What Can I Expect from a Spouse and Family Support Group?
When your spouse or loved one is struggling with an addiction or problematic behavior, it can have a painful impact on your life. You may feel overwhelmed, betrayed, angry, hurt, and embarrassed. You may not want anyone else to know about your situation. You may be unsure how to move forward with your own life or how to help your loved one. Meeting with a spouse and family support group can give you the guidance and strength you need to find healing.
You may not know what to anticipate when participating in a support group meeting. The information below will help you know what to expect from a spouse and family support group meeting sponsored by The Church of Jesus Christ of Latter-day Saints.
You’re not alone.
You may feel as though no one else is going through a struggle like yours. However, many people have loved ones struggling with substance abuse, pornography use, or other problematic behaviors. Other group participants will relate to your experience and will help you feel connected, understood, and accepted.
Meetings participants use the spouse and family support guide, are led by volunteer Church-service missionaries, and are supported by a meeting facilitator.
The principles found in the spouse and family support guide serve as the foundation for the meeting. Church-service missionaries and facilitators conduct the meeting and invite participation.
The facilitator is typically someone who has been in your situation before. She or he has most likely experienced a spouse or family member struggling with addiction or other challenges.
These meetings are guided by members of The Church of Jesus Christ of Latter-day Saints, but individuals from any or no faith tradition are welcome to attend.
A spouse and family support meeting is a safe place.
The goal of the facilitator and the Church-service missionaries leading the meeting is to make all attendees feel comfortable and safe. To help create a safe environment:
- All participants are encouraged to introduce themselves by their first name only to protect anonymity.
- Meetings are held for men and women, men only, or women only.
- You can choose to listen only if you don’t feel comfortable participating. If you prefer only to listen, simply say “pass” when it is your turn to read or speak. You are welcome to participate to whatever extent you feel comfortable.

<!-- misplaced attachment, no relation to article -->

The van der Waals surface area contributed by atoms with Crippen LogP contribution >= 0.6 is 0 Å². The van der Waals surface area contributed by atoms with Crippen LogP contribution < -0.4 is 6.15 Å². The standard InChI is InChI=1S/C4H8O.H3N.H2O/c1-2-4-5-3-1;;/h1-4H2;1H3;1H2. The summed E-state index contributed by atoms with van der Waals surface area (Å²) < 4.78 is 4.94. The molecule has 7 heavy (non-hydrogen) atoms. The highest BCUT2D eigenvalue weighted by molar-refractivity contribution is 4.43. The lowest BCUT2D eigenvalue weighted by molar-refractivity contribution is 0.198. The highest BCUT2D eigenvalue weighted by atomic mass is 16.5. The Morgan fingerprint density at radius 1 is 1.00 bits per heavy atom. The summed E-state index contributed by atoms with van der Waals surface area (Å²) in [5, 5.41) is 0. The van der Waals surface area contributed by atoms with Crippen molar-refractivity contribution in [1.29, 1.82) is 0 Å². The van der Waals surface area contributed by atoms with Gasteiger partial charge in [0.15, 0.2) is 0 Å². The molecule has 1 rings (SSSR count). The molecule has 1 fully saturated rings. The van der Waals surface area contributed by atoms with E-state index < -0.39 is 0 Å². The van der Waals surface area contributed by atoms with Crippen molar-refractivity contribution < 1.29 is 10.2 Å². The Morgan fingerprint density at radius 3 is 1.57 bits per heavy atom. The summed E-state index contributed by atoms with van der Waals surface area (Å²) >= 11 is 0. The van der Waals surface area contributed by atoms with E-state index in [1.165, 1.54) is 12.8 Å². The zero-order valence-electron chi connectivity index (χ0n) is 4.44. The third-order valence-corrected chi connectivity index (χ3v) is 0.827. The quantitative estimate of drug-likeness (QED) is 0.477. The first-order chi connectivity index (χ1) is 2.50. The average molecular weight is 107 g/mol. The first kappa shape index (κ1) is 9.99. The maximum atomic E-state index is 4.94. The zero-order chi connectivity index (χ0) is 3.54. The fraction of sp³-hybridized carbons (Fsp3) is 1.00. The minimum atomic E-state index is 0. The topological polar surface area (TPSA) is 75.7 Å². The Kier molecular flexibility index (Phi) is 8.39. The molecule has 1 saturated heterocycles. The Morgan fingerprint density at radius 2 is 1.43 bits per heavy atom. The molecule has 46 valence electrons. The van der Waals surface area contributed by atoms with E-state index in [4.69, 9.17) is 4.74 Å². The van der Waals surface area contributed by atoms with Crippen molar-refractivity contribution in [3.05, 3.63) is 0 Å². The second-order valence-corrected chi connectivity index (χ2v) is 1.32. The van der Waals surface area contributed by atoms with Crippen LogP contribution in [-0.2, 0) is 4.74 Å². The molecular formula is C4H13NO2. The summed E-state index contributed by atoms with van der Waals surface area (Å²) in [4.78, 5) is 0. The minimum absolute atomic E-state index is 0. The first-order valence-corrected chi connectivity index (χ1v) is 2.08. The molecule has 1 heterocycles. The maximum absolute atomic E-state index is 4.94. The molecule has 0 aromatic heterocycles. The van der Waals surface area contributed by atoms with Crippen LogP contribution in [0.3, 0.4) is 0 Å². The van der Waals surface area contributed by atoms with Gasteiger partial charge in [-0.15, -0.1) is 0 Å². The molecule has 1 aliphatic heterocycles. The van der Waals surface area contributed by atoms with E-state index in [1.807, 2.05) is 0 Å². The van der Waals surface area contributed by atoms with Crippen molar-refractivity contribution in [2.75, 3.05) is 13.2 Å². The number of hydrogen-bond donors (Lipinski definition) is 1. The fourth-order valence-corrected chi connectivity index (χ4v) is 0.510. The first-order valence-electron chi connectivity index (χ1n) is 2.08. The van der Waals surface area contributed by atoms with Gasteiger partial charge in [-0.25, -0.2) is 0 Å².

- We follow the rule of Alcoholics Anonymous: “Who you see here, what you hear here, when you leave here, let it stay here.”
Meetings follow a regular format.
Meetings begin with a reading of the Spouse and Family Support purpose statement. Then if the participants are comfortable doing so, they will introduce themselves. After that, the group will review all 12 principles outlined in the spouse and family support guide and then discuss one principle each week.
After reviewing one of the steps, the group will move to the sharing portion of the meeting. During the sharing portion, participants are invited to share their related personal experiences and how they applied gospel principles to them. The facilitator will ask you to focus on solutions and to avoid graphic details.
Sharing allows you to discuss your personal experiences and assures others in the meeting that they are not alone.
You can choose to call into a phone meeting if needed.
Call-in meetings are held to eliminate travel, make meetings accessible to more people, and provide a degree of anonymity that is not possible in a face-to-face meeting. Call-in meetings are very worthwhile, but face-to-face meetings are preferable.
Participants learn helpful principles at group meetings.
The spouse and family support guide teaches gospel principles and doctrine that can help you find peace and healing through Jesus Christ and His Atonement. Discussion topics include how to set boundaries, deal with relapses, and provide appropriate support to your loved one.
Meetings are places of hope.
Dealing with the consequences of a loved one’s addictive or compulsive behavior can be painful and difficult; however, the Savior Jesus Christ can compensate for the pain of and extend healing to those who are suffering. As you discuss and apply the gospel principles taught in the spouse and family support group, you can receive power through Jesus Christ and His Atonement and find peace, understanding, healing, and hope.
Note: The Church also holds recovery support meetings for those struggling with addiction and other problematic behaviors. Your spouse or loved one may benefit from attending a recovery meeting. See “What Is a Recovery Support Group?” or “What Can I Expect from a Recovery Support Group?” for more information.